NOTE: This release was originally published by University College London, here.
Researchers at UCL Queen Square Institute of Neurology (IoN) and the UCLH National Hospital for Neurology & Neurosurgery (NHNN) are set to test whether a drug can slow progression of the devastating neurodegenerative condition multiple system atrophy (MSA).
MSA can cause symptoms such as slowness, stiffness and tremor – similar to those found in Parkinson’s disease. In some patients it mainly affects balance, and patients can develop problems with low blood pressure, speech, and bladder and bowel control. The disease tends to progress more rapidly than Parkinson’s disease and responds poorly to Parkinson’s medications. Researchers said there is a huge unmet need for new MSA treatments.
In a pilot study led by Professor Tom Foltynie (UCL IoN and UCLH NHNN) researchers will test whether the drug exenatide – currently licensed for type 2 diabetes – can slow progression of these symptoms.
"Patients with MSA are in urgent need of therapies that slow down or stop the progression of this disease.”
Two small trials have already indicated the drug might slow decline in Parkinson’s disease – although these positive results need to be confirmed in larger studies.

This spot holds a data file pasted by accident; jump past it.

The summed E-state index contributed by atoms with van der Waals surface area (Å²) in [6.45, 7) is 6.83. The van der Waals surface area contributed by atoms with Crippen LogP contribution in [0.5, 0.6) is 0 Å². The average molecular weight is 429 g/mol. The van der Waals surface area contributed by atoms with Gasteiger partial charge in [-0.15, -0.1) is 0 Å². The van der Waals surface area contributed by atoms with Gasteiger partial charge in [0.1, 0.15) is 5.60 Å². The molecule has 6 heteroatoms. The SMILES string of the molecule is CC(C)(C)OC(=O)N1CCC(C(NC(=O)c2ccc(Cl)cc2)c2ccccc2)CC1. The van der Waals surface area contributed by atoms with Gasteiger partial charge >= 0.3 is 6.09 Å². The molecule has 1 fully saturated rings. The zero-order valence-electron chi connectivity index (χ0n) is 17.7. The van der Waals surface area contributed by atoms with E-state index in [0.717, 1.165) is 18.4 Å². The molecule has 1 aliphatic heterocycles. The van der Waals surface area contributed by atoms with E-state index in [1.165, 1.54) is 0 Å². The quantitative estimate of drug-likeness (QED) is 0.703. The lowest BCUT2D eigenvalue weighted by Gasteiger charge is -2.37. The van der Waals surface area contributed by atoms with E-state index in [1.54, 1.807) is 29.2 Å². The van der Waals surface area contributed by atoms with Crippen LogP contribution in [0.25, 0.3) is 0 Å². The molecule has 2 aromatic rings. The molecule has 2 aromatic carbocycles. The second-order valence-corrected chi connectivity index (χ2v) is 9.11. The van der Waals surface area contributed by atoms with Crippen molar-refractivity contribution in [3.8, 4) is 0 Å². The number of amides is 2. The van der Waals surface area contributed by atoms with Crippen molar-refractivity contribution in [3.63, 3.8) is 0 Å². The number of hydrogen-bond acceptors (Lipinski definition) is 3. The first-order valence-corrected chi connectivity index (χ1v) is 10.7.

In addition, lab data using animal models of MSA indicate exenatide may have positive effects, and post mortem data from people with MSA show changes in their brains which may have been treatable with the drug.
For the pilot study, patients with a diagnosis of MSA for less than 5 years – including patients with suspected MSA whose diagnosis is confirmed after a detailed clinical examination – will be randomised into 2 groups. One group will add exenatide to their regular medication; the other will continue their regular medication alone.
Participants receiving exenatide will self-administer the drug via a once-weekly injection under the skin. Researchers will see all participants every 12 weeks for a total of 48 weeks at the National Institute of Health Research (NIHR) UCLH Clinical Research Facility at the Leonard Wolfson Experimental Neurology Centre to assess whether the drug affects the rate of progression of MSA.
Professor Foltynie said: “Patients with MSA are in urgent need of therapies that slow down or stop the progression of this disease. The limited effectiveness of existing drug treatments, as well as the rapid rate of progression means that at the moment some patients can develop major disability and need for carer support even within the first few years after diagnosis.”
For the trial, Professor Tom Foltynie will work with Professor Henry Houlden and Professor Huw Morris. Dr Sonia Gandhi, Dr Viorica Chelban, Dr Christine Girges and Dr Nirosen Vijiaratnam will support the trial.
The study is funded by the John Black Charitable Foundation in the UK and Van Andel Institute and the Defeat MSA Alliance in the USA. The study is supported by the MSA Trust (UK).